When cold, make a thick, smooth icing with the icing sugar, cardamom (if you can be bothered), juice and a little water (which you probably won't need). Spoon over the cake so it dribbles down the sides. If you're lucky.



The verdict

You know that Italian expression Brutti ma Buoni? Ugly but good? That was my cake.

Dense, rich, buttery and not too sweet. The icing that I managed to squash in added a caramel syrup dimension that was delicious. I think I could have been bolder with the tamarind. And there was no hint of lemon, which also would have lent a balancing tang.

I'm sure if I tried again I'd be more successful. But the trouble with having cake around is the guilt - guilt about wasting food if I don't eat it and guilt about consuming more than I need if I do eat it. Might have to make a salad next time.

In the meantime, do check out Dan Lepard. His recipes are delectable. And he's running sourdough courses in Little Portland Street in Feb, if you're interested. Sounds like heaven to me.

And tell me your baking disasters. How good are you at making icing? Whip it up, never think twice - or floundering in foreign waters? I'd love to hear your stories.


Tuesday, 7 August 2012

The easiest show-off food to make at home: labneh


One evening recently, my husband, daughter & I went to see Michael Pollan in conversation at the Sydney Opera House.

I love Michael Pollan. I read every word of his I find and his writing has profoundly shaped my own views. And I met him in my publishing days. He's a gentleman, as you'd expect.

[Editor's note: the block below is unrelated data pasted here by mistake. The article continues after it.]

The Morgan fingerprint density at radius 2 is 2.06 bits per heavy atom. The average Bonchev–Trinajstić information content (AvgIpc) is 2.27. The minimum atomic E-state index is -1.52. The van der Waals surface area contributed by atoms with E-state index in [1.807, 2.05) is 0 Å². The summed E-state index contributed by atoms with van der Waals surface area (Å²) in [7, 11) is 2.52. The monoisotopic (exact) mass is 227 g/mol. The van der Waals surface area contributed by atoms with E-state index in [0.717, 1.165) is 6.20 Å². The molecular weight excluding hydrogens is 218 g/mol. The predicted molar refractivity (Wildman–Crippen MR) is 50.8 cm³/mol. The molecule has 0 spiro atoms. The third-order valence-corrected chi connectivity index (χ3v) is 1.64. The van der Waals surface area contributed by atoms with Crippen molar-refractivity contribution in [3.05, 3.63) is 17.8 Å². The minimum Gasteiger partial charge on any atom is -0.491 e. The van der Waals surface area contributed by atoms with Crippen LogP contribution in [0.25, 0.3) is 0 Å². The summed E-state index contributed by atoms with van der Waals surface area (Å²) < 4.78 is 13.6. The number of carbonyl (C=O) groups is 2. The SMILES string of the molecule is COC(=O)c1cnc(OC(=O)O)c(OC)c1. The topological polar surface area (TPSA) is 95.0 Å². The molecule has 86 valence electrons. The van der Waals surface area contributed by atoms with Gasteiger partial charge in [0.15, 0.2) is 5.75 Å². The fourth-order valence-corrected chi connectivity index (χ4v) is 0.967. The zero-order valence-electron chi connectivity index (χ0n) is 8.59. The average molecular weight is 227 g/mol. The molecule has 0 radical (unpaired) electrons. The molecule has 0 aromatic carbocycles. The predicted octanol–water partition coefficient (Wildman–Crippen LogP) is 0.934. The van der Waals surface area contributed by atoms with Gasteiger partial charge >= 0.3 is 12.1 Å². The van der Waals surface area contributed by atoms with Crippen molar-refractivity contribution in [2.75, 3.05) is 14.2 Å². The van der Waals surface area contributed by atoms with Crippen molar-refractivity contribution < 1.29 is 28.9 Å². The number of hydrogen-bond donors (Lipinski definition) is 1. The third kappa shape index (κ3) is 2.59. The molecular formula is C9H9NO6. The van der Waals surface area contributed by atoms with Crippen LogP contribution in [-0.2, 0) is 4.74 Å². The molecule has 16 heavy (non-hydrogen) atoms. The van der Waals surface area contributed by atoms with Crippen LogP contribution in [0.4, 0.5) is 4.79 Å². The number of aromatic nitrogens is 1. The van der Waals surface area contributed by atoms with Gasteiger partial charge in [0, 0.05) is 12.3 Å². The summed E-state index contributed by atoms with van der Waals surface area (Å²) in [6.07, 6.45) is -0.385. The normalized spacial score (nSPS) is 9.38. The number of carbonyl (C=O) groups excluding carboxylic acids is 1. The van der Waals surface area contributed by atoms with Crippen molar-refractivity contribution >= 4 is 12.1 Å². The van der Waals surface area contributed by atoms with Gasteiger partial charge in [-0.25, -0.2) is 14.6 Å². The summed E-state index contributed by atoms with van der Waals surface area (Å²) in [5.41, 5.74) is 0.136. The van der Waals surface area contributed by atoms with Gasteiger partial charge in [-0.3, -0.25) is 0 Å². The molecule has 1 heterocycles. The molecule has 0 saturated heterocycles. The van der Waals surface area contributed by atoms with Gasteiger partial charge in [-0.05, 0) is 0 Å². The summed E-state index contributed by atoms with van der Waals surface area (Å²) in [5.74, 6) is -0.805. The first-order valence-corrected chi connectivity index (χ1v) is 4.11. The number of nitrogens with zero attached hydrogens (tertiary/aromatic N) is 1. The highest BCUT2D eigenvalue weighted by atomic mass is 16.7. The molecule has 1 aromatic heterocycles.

So, I had a contented time listening to one of my heroes, but the family were less entranced. Not that they were not impressed by what he had to say, his easy but persuasive conversational style or the weightiness of the topics . . . but they were hungry.

Labneh with dinner

It was cold & rainy, mid-week. We went to El-Phoenician at Walsh Bay, around the harbour from the Opera House under the giant shadow of the Bridge. It was deserted in the black streets and only one other table was taken in the restaurant.

The food was beautiful. It was so comforting to come in from the cold, order some wine, go to the loo, and then eat well-prepared dishes that happen happily to be vegetarian. I'm sure Michael would have had a lovely time with us, talking about his talk.

I was besotted with the labneh. Thick, creamy, salty. I slathered it on everything. I asked the waiter if it was made by the kitchen. He seemed puzzled by my interest, but kindly brought me a container of more luscious labneh to take home.

Yoghurt + muslin = homemade labneh

Then I remembered that I have a recipe for it in Wholefood for the Whole Family by another of my heroes, Jude Blereau. And it calls for muslin, which - thanks to my attempts at poaching a quince - I now possess.

Whenever I looked at that recipe in the past, it always struck me as the kind of thing serious, confident cooks would make. But looking at it anew with enthusiastic eyes (and as a proud muslin-owner) it all seemed achievable. What if I could concoct that gorgeous creation for myself . . .

Labneh


A pinch of sea salt
500 ml jar of plain, full-cream, non-homogenised yoghurt
A handful of fresh herbs (we used parsley and coriander, but thyme would be insane)

Line a seive with 4 layers of muslin. Set it over a bowl to catch the whey.

Mix the salt into the yoghurt, then spoon the youghurt into the muslin-lined seive. Leave in the fridge for 24 hours. The cheese will be soft, but still dense.

If you want a firmer cheese, fold the muslin corners over the yoghurt and weigh it down with something heavy. We placed a small plate on the muslin and a can of beans on the plate. Then walk away. It's all done for now.